NEW DELHI: India will build the world's largest solar plant to generate 4,000 mw from sunlight near the Sambhar lake in Rajasthan that will sell electricity at an estimated rate of Rs 5.50 per unit.

The proposed solar project's capacity is about three times India's total solar power capacity and comparable with coal-fired ultra mega power projects of Tata Power and Reliance Power. "Being the first project of this scale anywhere in the world this project is expected to set a trend for large scale solar power development in the world," a government statement said.

It would be set up and run by a joint venture of five public sector utilities Bhel, Powergrid Corporation of India,Solar Energy Corporation of India, Hindustan Salts limited and Rajasthan Electronics & Instruments Limited, the statement said.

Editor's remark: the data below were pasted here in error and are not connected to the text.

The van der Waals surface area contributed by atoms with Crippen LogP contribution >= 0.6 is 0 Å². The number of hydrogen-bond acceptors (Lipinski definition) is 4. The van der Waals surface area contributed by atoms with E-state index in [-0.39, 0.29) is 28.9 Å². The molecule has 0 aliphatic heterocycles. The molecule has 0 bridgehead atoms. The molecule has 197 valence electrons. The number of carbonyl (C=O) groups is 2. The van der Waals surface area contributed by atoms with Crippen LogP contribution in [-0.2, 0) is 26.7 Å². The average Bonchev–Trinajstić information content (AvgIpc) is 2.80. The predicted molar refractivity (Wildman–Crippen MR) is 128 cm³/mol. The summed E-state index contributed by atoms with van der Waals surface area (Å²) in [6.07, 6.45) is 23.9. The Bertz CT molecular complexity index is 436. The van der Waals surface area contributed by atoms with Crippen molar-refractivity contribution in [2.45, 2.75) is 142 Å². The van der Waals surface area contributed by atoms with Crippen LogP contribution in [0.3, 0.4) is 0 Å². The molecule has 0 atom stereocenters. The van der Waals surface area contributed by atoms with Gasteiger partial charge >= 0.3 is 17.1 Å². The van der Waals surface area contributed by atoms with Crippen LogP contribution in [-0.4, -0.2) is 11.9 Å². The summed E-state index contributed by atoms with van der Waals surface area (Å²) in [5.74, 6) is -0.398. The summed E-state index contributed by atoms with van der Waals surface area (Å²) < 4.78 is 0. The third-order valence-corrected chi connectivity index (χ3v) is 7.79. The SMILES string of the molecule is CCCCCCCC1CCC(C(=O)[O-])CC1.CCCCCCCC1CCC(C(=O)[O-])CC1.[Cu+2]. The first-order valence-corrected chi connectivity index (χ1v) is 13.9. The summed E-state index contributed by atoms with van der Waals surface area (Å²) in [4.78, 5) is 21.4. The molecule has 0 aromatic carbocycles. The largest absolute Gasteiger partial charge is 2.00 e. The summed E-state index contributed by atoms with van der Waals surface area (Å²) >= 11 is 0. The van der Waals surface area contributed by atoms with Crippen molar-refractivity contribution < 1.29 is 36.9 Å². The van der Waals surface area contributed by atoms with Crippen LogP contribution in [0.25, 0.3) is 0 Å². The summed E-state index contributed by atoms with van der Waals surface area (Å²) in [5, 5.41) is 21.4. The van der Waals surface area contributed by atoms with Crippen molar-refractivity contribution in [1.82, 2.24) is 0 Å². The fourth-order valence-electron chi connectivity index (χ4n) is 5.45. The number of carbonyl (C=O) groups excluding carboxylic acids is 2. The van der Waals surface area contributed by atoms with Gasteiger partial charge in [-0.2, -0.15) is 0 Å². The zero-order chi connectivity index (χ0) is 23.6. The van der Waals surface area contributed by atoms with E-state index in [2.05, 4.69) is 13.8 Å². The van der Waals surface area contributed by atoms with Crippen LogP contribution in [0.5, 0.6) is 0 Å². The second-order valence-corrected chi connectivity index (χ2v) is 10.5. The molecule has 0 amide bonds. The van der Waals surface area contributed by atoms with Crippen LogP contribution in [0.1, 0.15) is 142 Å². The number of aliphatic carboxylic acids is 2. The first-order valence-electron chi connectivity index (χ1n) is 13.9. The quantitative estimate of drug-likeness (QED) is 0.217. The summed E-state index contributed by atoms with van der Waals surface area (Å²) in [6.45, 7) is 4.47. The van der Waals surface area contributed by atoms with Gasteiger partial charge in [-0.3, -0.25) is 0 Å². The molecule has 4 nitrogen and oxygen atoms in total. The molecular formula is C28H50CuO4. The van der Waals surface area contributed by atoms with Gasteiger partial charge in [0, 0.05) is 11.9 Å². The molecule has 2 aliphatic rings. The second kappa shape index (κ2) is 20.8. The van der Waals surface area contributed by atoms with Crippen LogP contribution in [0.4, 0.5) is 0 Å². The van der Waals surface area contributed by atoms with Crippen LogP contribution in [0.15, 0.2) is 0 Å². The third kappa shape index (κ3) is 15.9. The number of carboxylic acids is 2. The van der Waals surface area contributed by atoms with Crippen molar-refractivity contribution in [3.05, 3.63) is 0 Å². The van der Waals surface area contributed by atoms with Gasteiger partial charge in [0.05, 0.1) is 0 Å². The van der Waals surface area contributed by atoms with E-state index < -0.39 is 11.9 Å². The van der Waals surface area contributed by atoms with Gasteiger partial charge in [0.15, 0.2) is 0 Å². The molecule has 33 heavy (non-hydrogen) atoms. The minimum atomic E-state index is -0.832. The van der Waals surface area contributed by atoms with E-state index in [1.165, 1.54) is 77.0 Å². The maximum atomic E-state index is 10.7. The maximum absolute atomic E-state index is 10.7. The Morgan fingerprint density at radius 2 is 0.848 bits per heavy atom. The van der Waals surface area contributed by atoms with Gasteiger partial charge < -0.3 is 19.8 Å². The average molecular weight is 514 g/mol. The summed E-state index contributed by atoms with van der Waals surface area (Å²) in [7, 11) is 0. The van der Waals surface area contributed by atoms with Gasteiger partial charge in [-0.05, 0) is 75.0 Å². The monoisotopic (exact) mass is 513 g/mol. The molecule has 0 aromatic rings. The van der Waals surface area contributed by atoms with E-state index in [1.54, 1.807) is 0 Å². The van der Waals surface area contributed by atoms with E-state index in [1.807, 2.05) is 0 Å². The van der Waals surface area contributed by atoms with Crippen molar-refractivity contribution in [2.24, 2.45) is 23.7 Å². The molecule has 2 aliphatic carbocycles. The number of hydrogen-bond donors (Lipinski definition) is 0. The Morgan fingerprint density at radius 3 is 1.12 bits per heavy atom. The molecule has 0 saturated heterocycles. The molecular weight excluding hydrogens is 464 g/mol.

The first phase of the project, which would be 1,000 mw is expected to be commissioned in 2016. "Based on the experience gained during implementation of the first phase of project, the remaining capacity would be implemented through a variety of models," it said. The project would 23,000 acre of land out of which 18,000 acre would be provided by Hindustan Salts limited. The tariff is expected to be competitive.

"Government is considering a tariff of Rs 5.50 per unit of solar power generated for this project," said Ashwini Kumar, director (solar), solar energy corporation. Notably, Rs 5.50 per unit would be the lowest ever tariff for solar power in the country, which is expected to be the benchmark reference tariff for the upcoming phase of the national solar mission as well.

"We would route a part of the finance through viability gap funding, rest would be tied through power purchase agreements with power distribution companies," said Kumar.